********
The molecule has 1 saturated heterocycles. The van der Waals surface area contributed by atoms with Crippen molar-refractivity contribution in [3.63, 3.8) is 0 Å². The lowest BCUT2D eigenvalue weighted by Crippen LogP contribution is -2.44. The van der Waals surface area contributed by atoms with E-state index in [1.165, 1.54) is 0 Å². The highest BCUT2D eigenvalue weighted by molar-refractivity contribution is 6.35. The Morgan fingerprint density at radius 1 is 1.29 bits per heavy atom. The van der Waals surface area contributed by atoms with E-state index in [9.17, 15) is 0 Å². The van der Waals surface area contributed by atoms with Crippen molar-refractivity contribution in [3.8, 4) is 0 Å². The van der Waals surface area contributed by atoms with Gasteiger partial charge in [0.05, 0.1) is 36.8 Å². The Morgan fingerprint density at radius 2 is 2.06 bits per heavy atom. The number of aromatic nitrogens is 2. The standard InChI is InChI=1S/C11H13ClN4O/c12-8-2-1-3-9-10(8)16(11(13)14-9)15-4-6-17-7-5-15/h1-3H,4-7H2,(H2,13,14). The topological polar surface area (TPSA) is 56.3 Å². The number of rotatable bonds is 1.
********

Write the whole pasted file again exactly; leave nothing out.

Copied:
The molecule has 1 saturated heterocycles. The van der Waals surface area contributed by atoms with Crippen molar-refractivity contribution in [3.63, 3.8) is 0 Å². The lowest BCUT2D eigenvalue weighted by Crippen LogP contribution is -2.44. The van der Waals surface area contributed by atoms with E-state index in [1.165, 1.54) is 0 Å². The highest BCUT2D eigenvalue weighted by molar-refractivity contribution is 6.35. The Morgan fingerprint density at radius 1 is 1.29 bits per heavy atom. The van der Waals surface area contributed by atoms with E-state index in [9.17, 15) is 0 Å². The van der Waals surface area contributed by atoms with Crippen molar-refractivity contribution in [3.8, 4) is 0 Å². The van der Waals surface area contributed by atoms with Gasteiger partial charge in [0.05, 0.1) is 36.8 Å². The Morgan fingerprint density at radius 2 is 2.06 bits per heavy atom. The number of aromatic nitrogens is 2. The standard InChI is InChI=1S/C11H13ClN4O/c12-8-2-1-3-9-10(8)16(11(13)14-9)15-4-6-17-7-5-15/h1-3H,4-7H2,(H2,13,14). The topological polar surface area (TPSA) is 56.3 Å². The number of rotatable bonds is 1.